Course Content Warning: Lectures and course materials may contain disturbing content, including, but not limited to: violence, sexual assault, war crimes, genocide, mental or physical illnesses or disabilities, discrimination or persecution on the basis of gender, race, ethnicity, religion, and/or sexual orientation, etc. If you have been personally impacted by one or more of these topics and suffer from PTSD, please email the professor if you would like prior notification of lectures containing discussions of the effecting topics. 

Accommodations: Students requiring special accommodations for assignments or exams should have the appropriate forms from the Disability Support Service (DSS).  Forms should be given to me no fewer than 7 days before the date the assignment or exam requiring the accommodation is due, and preferably at the very beginning of the semester.



Guidelines for Written Work


Formatting: Papers should be double spaced, using 12 point Tahoma font and one inch margins.  All papers must be word processed and submitted through Canvas as files in .doc, .odt, .pdf, or .rtf format (No .pages format submissions, please!).  E-mail submissions will not be accepted.  See this rubric for a more detailed description of how you will be graded.

Style and Grammar: All of your work for this class must present a main argument or thesis which addresses the question(s) posed by the assignment, should support that argument with evidence, and should be written in grammatical and stylistically correct English.  Make sure to proofread and use spell-check. For information on writing papers for this class, make sure to read my Tips for History Papers page.  You also might want to consult the following handy websites:

        NVCC Loudoun's Writing Center       
        Patrick Rael, "Avoid Common Mistakes In Your History Paper"
        Steven Kreis, "Writing the Short Essay"



Citations:  You MUST include a formal citation any time you refer to a specific passage in a text, even if you do not quote the text directly.  The required method for citing sources in this class is the Chigago Manual of Style's format, which is the standard for the discipline of history.  According to this format, at the end of any sentence or paragraph drawn from a specific part of a source, you insert superscript number which corresponds to a footnote at the bottom of the page with the appropriate bibliographic information.  Number your footnotes consecutively. Consult the previous web link for more detailed information on citations in this format.  You also might find this video on "Inserting Chicago Style Footnotes and Endnotes Using Microsoft Word"  helpful. EVERY PAPER you complete for this class should include a bibliography at the end listing all of the sources you consulted (even if the list includes only one source).  You bibliography page does not count toward the page length of your assignment.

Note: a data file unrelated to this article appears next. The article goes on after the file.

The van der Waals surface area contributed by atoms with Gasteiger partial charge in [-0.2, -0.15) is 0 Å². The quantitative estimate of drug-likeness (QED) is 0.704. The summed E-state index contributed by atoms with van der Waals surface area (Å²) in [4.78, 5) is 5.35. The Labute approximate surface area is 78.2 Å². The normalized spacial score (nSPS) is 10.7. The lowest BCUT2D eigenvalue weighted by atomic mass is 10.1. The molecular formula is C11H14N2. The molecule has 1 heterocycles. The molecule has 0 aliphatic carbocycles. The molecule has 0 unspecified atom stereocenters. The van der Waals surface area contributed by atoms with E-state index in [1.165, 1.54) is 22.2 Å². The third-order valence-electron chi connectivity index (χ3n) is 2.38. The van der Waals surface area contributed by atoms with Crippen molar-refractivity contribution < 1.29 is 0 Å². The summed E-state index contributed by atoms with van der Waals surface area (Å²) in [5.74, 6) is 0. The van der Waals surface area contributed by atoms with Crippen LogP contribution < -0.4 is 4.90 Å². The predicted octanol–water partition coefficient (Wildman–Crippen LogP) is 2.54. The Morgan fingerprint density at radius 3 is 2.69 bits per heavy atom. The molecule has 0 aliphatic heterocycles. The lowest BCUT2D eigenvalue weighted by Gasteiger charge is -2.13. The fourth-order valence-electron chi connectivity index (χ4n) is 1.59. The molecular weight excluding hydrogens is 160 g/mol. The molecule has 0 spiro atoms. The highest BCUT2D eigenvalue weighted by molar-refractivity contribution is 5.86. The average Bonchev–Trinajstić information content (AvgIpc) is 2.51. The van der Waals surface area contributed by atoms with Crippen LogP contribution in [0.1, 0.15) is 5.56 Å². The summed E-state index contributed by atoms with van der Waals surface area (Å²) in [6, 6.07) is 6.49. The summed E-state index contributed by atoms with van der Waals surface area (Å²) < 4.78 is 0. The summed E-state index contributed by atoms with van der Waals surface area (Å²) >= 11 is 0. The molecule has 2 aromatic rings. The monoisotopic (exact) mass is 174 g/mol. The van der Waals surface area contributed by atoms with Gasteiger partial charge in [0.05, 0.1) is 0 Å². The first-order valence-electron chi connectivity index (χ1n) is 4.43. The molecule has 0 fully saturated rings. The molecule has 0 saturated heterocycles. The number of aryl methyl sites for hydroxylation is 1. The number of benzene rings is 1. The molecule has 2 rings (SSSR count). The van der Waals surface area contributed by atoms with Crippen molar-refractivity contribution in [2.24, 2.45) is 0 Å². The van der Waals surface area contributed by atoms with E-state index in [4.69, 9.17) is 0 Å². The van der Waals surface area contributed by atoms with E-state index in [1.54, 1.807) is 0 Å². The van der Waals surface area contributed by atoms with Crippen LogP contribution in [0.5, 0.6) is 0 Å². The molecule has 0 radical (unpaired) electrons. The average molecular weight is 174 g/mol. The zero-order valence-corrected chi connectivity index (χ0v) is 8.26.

Plagiarism:  Any student caught plagiarizing or cheating in this course will be subject to appropriate disciplinary action, including at a minimum no credit whatsoever for the assignment or exam in question (No exceptions!!!).   Particularly flagrant instances of cheating or multiple instances of plagiarism will result in a grade of "F" for the course. Procedures for disciplinary measures and appeals are outlined in the NOVA Student Handbook.

Please note that even copying a sentence or two from another source without citing it is enough to trigger a plagiarism penalty.  Likewise, changing a word here or there from content which you copy is still plagiarism.  Your work should be entirely in your own words except for the passages which you quote and appropriately cite.

For a bit more discussion on why you will probably get caught if you try to use the web to plagiarize, see "How Dumb Do They Think We Are?" by Jonathan Malesic.  All of your papers for the class will be checked for plagiarism by Turnitin software.

Late Work: Late papers and assignments will receive a one time 10% grade late penalty. The Attendance and Participation activities associated with our class meetings depend on your active interaction with your classmates, and cannot be completed late.


Guidelines for E-Mail Communication


The easiest way to contact me outside of class is through e-mail.  In order to receive a response to your message, however, your e-mail must contain the following elements, which are all part of the basic etiquette for professional correspondence:


Messages sent using "text-ese" or rude or abusive language will be ignored (b/c it makes u look ignorant d00d)!